The Passing


Warning: graphic details of an unpleasant experience.
Phoebe didn’t want to get out of the truck. I’d like to think that it was because she had become much less inclined to get out as her age had crept up on her. We would go for drives and increasingly she elected to remain inside when invited to go for a walk.
It wasn’t like her.
But today, I had to wonder if she knew what lay in store. I had to pull her out, and I bundled her in my arms to carry her to the tailgate.
She was lighter than I expected. Over the course of the last year or so she had bouts of malaise, sometimes accompanied by a lack of appetite. Her rear end had become so weak that when I scratched her over the hips, a favorite spot, she would sink down to sit. She would fall on the slippery kitchen floor, often enough that we placed a rug down for her to stand on as she ate or drank. At first, she was embarrassed and would look up at us as though apologizing for her infirmity. But over time it happened so frequently that she got over her shame and hearing her fall and scramble to get up became normal.
The veterinary technician and a helper were waiting. Phoebe had been an incredibly healthy dog her entire life, so this was only the second visit we had ever made to a vet. The woman helping stood holding the syringe and a bottle of pink fluid, slowly drawing a specified amount into the cylinder. The man reached to cup Phoebe’s paw in his hand, shaving a spot on her leg.
Australian shepherds are hairballs. Literally… We rarely found any hair around the house that wasn’t in a clump. We often exclaimed, “Phoebe exploded again.” because a newly vacuumed room would have ten clumps of hair in it within minutes. But we actually liked this feature of the breed because the accumulations were easy to see and easy to pick up.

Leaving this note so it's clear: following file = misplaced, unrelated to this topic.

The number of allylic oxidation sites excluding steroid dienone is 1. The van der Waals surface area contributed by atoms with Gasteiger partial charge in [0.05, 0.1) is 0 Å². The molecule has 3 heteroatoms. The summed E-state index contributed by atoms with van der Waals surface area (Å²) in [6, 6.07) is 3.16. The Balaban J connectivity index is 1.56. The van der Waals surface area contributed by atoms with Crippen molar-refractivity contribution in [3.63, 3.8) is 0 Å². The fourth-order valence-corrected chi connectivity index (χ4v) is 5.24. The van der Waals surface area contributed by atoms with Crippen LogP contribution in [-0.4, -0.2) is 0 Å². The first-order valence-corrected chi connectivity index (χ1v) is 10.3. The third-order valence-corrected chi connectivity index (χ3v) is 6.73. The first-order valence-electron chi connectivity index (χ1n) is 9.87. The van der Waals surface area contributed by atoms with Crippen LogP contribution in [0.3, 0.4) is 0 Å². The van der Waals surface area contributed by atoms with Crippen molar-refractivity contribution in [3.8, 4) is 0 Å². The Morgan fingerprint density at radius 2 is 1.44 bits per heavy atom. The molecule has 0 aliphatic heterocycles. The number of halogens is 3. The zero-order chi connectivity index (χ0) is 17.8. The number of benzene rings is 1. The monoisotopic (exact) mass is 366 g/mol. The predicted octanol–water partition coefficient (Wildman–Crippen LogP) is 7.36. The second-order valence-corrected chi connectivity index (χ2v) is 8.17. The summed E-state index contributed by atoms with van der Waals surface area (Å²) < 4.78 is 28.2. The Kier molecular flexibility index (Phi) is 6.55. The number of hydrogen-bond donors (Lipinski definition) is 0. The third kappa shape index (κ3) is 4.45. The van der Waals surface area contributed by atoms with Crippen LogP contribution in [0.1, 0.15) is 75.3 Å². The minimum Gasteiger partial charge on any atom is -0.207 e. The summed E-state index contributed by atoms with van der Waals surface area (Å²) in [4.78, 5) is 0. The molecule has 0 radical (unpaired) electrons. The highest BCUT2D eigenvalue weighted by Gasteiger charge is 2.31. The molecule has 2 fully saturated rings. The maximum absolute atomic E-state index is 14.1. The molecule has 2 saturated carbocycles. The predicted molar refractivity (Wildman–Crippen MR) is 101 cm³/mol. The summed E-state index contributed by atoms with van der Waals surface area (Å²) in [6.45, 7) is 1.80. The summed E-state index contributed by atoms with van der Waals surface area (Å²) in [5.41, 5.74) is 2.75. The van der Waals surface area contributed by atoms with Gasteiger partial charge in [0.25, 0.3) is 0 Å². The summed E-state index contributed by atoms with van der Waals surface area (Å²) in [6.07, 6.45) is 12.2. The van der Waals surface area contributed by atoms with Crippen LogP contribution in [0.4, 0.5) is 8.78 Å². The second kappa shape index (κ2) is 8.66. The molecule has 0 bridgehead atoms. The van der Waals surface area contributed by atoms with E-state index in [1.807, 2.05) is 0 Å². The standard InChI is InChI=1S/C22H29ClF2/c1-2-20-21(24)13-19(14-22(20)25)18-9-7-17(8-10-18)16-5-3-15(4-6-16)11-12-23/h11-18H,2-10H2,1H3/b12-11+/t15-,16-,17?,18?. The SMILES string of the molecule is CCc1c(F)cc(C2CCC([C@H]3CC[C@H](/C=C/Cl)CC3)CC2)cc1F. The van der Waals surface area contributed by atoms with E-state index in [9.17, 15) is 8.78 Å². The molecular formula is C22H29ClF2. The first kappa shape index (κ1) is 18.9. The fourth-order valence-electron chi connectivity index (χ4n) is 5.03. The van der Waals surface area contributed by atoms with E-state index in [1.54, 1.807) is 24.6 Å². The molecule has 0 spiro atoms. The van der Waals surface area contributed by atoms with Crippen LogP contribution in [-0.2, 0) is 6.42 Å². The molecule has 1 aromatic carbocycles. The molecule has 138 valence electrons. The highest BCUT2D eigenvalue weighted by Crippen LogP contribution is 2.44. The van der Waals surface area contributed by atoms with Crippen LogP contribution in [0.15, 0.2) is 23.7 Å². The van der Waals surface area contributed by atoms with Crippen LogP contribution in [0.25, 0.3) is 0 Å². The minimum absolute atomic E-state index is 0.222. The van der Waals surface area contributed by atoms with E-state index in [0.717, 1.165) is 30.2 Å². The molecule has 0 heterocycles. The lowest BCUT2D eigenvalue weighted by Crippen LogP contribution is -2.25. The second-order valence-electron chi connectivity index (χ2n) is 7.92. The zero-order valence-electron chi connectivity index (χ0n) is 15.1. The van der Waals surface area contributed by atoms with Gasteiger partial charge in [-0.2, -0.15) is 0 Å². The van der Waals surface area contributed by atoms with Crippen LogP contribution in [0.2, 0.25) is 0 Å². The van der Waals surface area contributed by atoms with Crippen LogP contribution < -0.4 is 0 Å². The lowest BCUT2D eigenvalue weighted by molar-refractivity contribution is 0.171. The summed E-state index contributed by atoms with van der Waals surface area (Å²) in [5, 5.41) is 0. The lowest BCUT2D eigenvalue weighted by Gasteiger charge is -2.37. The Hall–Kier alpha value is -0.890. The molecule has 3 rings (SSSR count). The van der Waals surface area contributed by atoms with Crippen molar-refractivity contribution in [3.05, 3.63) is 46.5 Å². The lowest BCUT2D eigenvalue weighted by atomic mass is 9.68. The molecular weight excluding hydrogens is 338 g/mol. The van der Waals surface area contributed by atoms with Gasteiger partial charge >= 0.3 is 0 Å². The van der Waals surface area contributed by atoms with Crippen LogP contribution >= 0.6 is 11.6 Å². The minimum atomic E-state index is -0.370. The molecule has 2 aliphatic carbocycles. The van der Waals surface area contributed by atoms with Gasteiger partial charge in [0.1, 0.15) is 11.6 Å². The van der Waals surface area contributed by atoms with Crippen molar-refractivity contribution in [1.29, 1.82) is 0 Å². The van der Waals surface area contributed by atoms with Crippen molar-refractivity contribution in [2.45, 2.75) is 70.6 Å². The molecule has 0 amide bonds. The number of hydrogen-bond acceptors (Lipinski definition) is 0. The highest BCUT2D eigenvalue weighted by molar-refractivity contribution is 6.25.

The shaving done, the woman handed the male tech the syringe. He took a moment and inserted the needle. I held Phoebe, trying not to cry. Both techs made noises meant to be sympathetic, but I’m one that finds words hard in a situation like this. I’d rather they say nothing.
I watched as the technician drew a black stream of blood into the syringe, and then forced the plunger home slowly.
There was no going back now.
Beneath my hands my dog flinched. She let out a startled whimper, and then she went limp. I placed my hand on her chest and felt her heart racing. It skipped a beat, and almost immediately Phoebe’s body stopped working completely. She was gone.
I have to wonder…
In that last instant, did she know I had betrayed her? More importantly… did she think I had betrayed her?
I think so.
I’d always thought she deserved better than me.
I’ve seen other dogs put down. This time was rougher than most. The other euthanasia I have witnessed have always had the animal exhibit an obvious and sudden lessening of pain, and an obvious feeling of excitement and joy, and then they would collapse. This time it was not like that.